Other Free Encyclopedias » Medicine Encyclopedia » Aging Healthy - Part 4 » Supplemental Security Income - Early Assistance Programs, Creation Of Ssi, Administration And Funding, Ssi Federal Benefits And Poverty

Supplemental Security Income - Ssi Federal Benefit Levels

age social receive benefits month amount

The maximum monthly federal SSI benefit amount is the same in all states. In 2000 it was $512 per month for an individual and $769 per month for a couple. Not all beneficiaries receive exactly this amount because some individuals live in states that provide supplements to the federal benefit. In 1999, for example, an SSI recipient in Iowa who was blind and lived independently could receive a state supplement of $22 per month. In Rhode Island a couple receiving federal SSI benefits could also receive a monthly supplement of $120.50 from the state. (State supplements are discussed in a later section.)

Some individuals receive less than the maximum SSI benefit because they or their family members receive other income. SSI benefits are reduced dollar for dollar by the amount of a person’s ‘‘countable income’’—usually cash, checks, and other items that can be used directly, such as food, clothing and shelter.

The aged have consistently received the lowest average SSI benefit amount, followed by the blind. The disabled have consistently received the highest. In December 1999 the average benefit amounts were the following:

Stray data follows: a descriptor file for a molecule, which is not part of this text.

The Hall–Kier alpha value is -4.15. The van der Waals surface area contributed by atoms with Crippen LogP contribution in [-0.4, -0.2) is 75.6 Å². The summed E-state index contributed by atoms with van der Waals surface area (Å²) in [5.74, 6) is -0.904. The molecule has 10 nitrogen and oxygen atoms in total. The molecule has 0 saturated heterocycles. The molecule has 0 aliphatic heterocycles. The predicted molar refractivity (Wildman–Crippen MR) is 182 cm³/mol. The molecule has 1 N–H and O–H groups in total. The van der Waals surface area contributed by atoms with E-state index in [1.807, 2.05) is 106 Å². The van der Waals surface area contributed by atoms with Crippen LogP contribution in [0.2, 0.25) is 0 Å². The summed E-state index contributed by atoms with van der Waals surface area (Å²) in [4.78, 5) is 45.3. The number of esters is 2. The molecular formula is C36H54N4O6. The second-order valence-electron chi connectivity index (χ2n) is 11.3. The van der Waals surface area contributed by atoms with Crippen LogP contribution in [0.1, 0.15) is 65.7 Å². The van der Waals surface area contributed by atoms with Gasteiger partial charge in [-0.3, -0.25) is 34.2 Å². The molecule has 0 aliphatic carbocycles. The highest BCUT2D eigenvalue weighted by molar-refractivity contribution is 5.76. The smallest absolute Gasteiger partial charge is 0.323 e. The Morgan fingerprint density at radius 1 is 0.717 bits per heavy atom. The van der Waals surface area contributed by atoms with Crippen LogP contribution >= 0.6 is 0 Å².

• • $249.36 per month for a person over age sixty-five
  • • $350.72 per month for a person who is blind
  • • $364.24 per month for a person with a disability.

The lower average benefits for those age sixty-five and over can be partially explained by the fact that almost two out of three aged SSI recipients are also Social Security beneficiaries. In addition one in five has a small amount of additional income. These other income sources offset the federal SSI benefit.

Living arrangements can also affect SSI benefits. Federal benefits of persons who live in the home of another and receive support and maintenance in kind are reduced by two-thirds. Recipients in hospitals or medical institutions who have more than half their bill paid by Medicaid receive only a personal needs allowance of $30, which. is intended to take care of personal expenses in an institutional setting. In general, recipients who live in public institutions, such as prisons or halfway houses, are ineligible for SSI benefits. (There are exceptions, such as emergency shelters for the homeless.)

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